Just before the stroke of midnight on September 20, 2016, at the height of last year’s presidential election, the WikiLeaks Twitter account sent a private direct message to Donald Trump Jr., the Republican nominee’s oldest son and campaign surrogate. “A PAC run anti-Trump site putintrump.org is about to launch,” WikiLeaks wrote. “The PAC is a recycled pro-Iraq war PAC. We have guessed the password. It is ‘putintrump.’ See ‘About’ for who is behind it. Any comments?” (The site, which has since become a joint project with Mother Jones, was founded by Rob Glaser, a tech entrepreneur, and was funded by Progress for USA Political Action Committee.)
The next morning, about 12 hours later, Trump Jr. responded to WikiLeaks. “Off the record I don’t know who that is, but I’ll ask around,” he wrote on September 21, 2016. “Thanks.”
The messages, obtained by The Atlantic, were also turned over by Trump Jr.’s lawyers to congressional investigators. They are part of a long—and largely one-sided—correspondence between WikiLeaks and the president’s son that continued until at least July 2017. The messages show WikiLeaks, a radical transparency organization that the American intelligence community believeswas chosen by the Russian government to disseminate the information it had hacked, actively soliciting Trump Jr.’s cooperation. WikiLeaks made a series of increasingly bold requests, including asking for Trump’s tax returns, urging the Trump campaign on Election Day to reject the results of the election as rigged, and requesting that the president-elect tell Australia to appoint Julian Assange ambassador to the United States.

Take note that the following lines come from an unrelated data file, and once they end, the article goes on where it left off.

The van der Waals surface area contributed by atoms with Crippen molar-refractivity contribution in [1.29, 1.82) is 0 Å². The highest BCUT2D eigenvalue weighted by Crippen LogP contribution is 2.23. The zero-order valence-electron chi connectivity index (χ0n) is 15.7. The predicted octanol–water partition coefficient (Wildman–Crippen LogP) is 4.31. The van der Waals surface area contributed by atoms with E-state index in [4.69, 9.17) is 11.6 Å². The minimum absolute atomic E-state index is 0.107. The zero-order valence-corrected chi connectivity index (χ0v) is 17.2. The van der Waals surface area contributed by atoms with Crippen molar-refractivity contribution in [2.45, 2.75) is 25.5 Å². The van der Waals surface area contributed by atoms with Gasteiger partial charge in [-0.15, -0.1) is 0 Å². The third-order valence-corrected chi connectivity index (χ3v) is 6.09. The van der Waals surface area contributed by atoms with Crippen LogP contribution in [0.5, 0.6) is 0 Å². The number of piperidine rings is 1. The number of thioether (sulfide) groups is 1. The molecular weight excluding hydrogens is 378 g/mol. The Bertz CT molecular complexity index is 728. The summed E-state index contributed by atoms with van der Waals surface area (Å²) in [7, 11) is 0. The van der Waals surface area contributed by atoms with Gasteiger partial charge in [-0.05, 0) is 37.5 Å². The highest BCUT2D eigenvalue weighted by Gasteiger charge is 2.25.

“Over the last several months, we have worked cooperatively with each of the committees and have voluntarily turned over thousands of documents in response to their requests,” said Alan Futerfas, an attorney for Donald Trump Jr. “Putting aside the question as to why or by whom such documents, provided to Congress under promises of confidentiality, have been selectively leaked, we can say with confidence that we have no concerns about these documents and any questions raised about them have been easily answered in the appropriate forum.” WikiLeaks did not respond to requests for comment.